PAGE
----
The videos that appear after suicide attacks are a crucial part of al-Qaeda’s jihad. But what do they actually tell us? After studying numerous martyrdom videos, Pieter Nanninga concluded that the outcome of the attacks is not what really counts for the jihadists. ‘The act itself is of huge symbolic value. It boosts confidence and restores the honour of Islam,’ says Nanninga. Pieter Nanninga will be awarded a PhD by the University of Groningen on 16 June 2014.
Pieter Nanninga tried to find out why suicide attacks play such an important role within the jihadist movement, and within al-Qaeda in particular. He did this by studying martyrdom videos broadcast by al-Qaeda’s media group, al-Sahab. They were all professionally made films about ‘martyrs’ and their attacks. Nanninga watched dozens of videos dating from the first decade of this century. The nature of the videos changed during this period, from simple farewell messages broadcast by Al Jazeera and aimed at a wide audience, to lengthy professional films, posted on the internet and aimed at sympathizers.
Martyrdom videos are an important medium within jihadism, says Nanninga. A video of this kind has several purposes: to praise the perpetrator, to defend the act and to encourage viewers to join the jihad. According to Nanninga, the videos are particularly interesting because they show why suicide attacks are so important to jihadists. He discovered that the outcome of the attack is less important than the symbolic value of the act itself. The strategic result is only of marginal importance, says Nanninga. Paradise plays a smaller role for the perpetrators than we often assume. ‘It’s about honour, sacrifice and solidarity. The jihadists use these attacks to show their dedication to the dignity of Islam, to demonstrate their willingness to make sacrifices on behalf of their fellow-believers in conflict areas such as Afghanistan and Iraq. The symbolic value is paramount to the perpetrators, and much more important than the consequences of the attack.’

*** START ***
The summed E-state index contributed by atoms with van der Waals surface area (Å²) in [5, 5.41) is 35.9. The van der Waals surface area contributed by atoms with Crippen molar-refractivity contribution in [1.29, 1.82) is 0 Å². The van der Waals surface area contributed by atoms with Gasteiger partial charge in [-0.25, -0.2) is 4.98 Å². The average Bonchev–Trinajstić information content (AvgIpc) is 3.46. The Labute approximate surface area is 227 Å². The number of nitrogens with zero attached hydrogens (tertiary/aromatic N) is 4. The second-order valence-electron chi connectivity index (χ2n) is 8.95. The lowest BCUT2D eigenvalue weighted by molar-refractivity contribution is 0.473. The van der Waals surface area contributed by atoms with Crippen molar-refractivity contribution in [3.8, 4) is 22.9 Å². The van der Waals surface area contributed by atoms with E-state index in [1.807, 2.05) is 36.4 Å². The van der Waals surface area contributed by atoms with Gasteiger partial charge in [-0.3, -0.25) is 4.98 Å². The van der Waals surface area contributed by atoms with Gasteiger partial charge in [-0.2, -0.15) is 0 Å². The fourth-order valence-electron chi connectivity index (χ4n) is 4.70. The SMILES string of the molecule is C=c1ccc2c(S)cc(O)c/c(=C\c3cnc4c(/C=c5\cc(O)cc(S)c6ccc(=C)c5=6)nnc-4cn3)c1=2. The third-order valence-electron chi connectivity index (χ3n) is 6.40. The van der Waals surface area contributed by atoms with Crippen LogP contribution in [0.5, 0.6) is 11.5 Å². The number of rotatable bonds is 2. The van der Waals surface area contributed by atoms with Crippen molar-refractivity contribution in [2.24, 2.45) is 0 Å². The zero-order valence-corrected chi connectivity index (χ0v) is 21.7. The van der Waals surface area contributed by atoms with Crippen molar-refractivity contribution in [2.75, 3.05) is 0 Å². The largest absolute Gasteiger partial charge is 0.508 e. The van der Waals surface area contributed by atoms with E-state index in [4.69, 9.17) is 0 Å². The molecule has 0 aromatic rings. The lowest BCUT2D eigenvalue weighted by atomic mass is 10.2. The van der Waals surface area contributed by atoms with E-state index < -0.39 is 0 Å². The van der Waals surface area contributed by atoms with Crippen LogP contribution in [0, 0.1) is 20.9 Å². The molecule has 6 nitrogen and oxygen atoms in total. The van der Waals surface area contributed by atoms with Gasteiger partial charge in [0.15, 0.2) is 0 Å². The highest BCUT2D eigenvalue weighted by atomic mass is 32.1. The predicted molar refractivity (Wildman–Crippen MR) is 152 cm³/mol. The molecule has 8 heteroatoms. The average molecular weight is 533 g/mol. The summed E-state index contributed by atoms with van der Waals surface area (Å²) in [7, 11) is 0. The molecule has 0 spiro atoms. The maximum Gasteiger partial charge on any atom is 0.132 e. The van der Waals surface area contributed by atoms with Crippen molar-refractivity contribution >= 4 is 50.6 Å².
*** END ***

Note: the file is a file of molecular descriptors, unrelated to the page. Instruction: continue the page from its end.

Although Nanninga knows little about the ‘viewing figures’ for the videos, he is convinced of their far-reaching impact. ‘Many of the young people from the West who join the jihad have seen these videos. This is borne out by reports from intelligence services and documents written by the young followers themselves. My personal opinion is that watching the videos merely confirms the decision they have already made,’ continues Nanninga. ‘This is the real purpose of these videos. They are aimed at young people who are already interested. Young sympathizers who are on the point of joining the jihad or have already done so. It’s fairly obvious that the content of these videos is not aimed at the average Muslim.’
The young Dutch people who travel to Syria to join the jihad have also watched these videos. ‘They don’t just see Syria as the gate to Paradise, as many people think. The interviews and blogs indicate that they are largely motivated by a sense of honour and loyalty. The jihad in Syria is their opportunity to do something, to fight for their ideals and convictions. It is enormously empowering and fills them with pride. They are fulfilling their duty by standing up for fellow-believers and their religion, while to their mind, the rest of the world sits back and waits.’
Pieter Nanninga studied History and Religious Studies at the University of Groningen. He carried out his PhD research in the Faculty of Theology and Religious Studies, and has been a lecturer for the Middle Eastern Studies programme in Groningen since 2011. His lectures focus on politics, culture and religion in the modern Middle East, while his research concentrates on the jihadist movement. His thesis is entitled: Jihadism and suicide attacks: al-Qaeda, al-Sahab and the meanings of martyrdom. Prof. J.N. Bremmer is his supervisor. Nanninga will be awarded a PhD by the University of Groningen on 16 June.
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